Molestation is always in the news. It always will be. Whether it’s a pastor with a dirty secret, a politician with a past, a broken woman or just your everyday working man…somebody is hurting a child somewhere. Every day.
So, instead of harping on the details of the latest scandal, I want to compile a list of ways that YOU, dear parent, can protect YOUR child from sexual molestation.
- 1. Prayer
- 2. Listen to your Gut
- 3. Realize that it CAN happen to your child
- 4. Talk to your child about sexual molestation
- 5. Ask specific questions
- 6. Be careful of older siblings and their playmates
- 7. Avoid closed doors, especially in rooms with beds
- 8. If you allow sleepovers, send your children two-by-two if possible.
- 9. Spend time with your child
- 10. Monitor what your child is allowed to watch on TV, read or do on the internet
- For more information about what to do to minimize sexual molestation or what to do if you suspect your child has been molested visit these websites:
- Also, Visit Family Watchdog to know if there is a sexual predator in your neighborhood
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This is first and foremost the most important thing we can do for our children; pray for their protection.
2. Listen to your Gut
Whether you want to calling ‘instinct’, ‘the Holy Spirit’, ‘your gut’, or ‘being led’ — listen to what your little alarm inside your head is saying. Don’t rationalize that voice of warning away! Especially when it is about a certain person.
3. Realize that it CAN happen to your child
Your child is NEVER exempt from the possibility of childhood molestation. If you think that they are, you are walking into a trap of denial that could have catostrophic consequences.
4. Talk to your child about sexual molestation
Be honest. Tell your child about ‘bad people’ who touch little kids. Don’t mince words, it is better they are freaked out by your words than freaked out by another person’s actions.
5. Ask specific questions
If you have allowed your child to spend the night or play someplace, ask pointed questions like:
- Did anyone touch you someplace private?
- Did anyone ask you to keep a secret?
Just because they have gone someplace a million times doesn’t mean you should stop asking those two questions often.
6. Be careful of older siblings and their playmates
If you have a teen that is hitting puberty, don’t be afraid to talk to them about any strange feelings they might have towards their younger siblings. It’s better to have an awkward talk than accidentally finding out that your older child is experimenting on your younger child. (Refer to #3)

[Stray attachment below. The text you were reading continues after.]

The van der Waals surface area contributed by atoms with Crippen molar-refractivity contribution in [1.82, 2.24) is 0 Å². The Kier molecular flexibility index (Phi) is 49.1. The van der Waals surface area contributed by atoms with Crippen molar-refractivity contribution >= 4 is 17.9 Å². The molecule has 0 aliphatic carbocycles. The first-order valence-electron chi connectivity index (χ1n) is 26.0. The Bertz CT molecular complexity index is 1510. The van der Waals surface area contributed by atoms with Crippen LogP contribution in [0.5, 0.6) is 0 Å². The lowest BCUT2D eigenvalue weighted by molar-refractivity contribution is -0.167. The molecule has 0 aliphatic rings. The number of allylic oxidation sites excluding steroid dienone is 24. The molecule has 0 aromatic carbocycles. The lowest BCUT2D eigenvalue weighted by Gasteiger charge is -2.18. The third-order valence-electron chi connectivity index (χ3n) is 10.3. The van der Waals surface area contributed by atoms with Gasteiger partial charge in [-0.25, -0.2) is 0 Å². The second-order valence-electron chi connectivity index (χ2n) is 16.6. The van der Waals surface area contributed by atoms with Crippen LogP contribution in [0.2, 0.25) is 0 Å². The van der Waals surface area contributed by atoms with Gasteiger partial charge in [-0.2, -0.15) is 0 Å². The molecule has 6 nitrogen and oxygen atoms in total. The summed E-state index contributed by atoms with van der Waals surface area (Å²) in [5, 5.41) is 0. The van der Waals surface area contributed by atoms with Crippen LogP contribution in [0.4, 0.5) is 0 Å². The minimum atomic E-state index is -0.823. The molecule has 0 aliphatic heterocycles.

While you might implicitly trust your older child, that doesn’t mean you can implicitly trust their friends. Make sure you ask questions and put appropriate boundaries in place when an older sibling has playmates over.
This goes for the older siblings and playmates of your children’s friends as well.
7. Avoid closed doors, especially in rooms with beds
Children are often curious about the body parts of others. The comfort of a closed door and a bed can tempt them to explore their curiosity.
8. If you allow sleepovers, send your children two-by-two if possible.
We don’t allow sleepovers anymore except in emergencies, but if you do allow sleepovers it might be prudent to send two children at a time so that indiscretions are less likely to happen.
9. Spend time with your child
A child that is secure in their relationship with their parent is less likely to need dangerous attention from others.
Also, be present even when you aren’t interacting with your child. Keep an ear out for what they are saying when they are playing with friends or siblings.
10. Monitor what your child is allowed to watch on TV, read or do on the internet
As the old adage goes, ‘garbage in, garbage out’ is a perfect way to look at what a child has access to. If they are allowed to watch ‘R’-rated movies, be aware that whatever they absorb they have the ability to act out. Also know what your children’s friends area allowed to watch, because your children could be exposed to it when they visit.
For more information about what to do to minimize sexual molestation or what to do if you suspect your child has been molested visit these websites:
- Parent Tips for Preventing and Identifying Child Sexual Abuse – American Academy of Pediatrics
- Childhood Prevention Plan – Childhood Molestation Research and Prevention Institute
- 5 Tips to Protect Your Child From Sexual Abuse – RAINN, Rape Abuse Incest National Network
Also, Visit Family Watchdog to know if there is a sexual predator in your neighborhood
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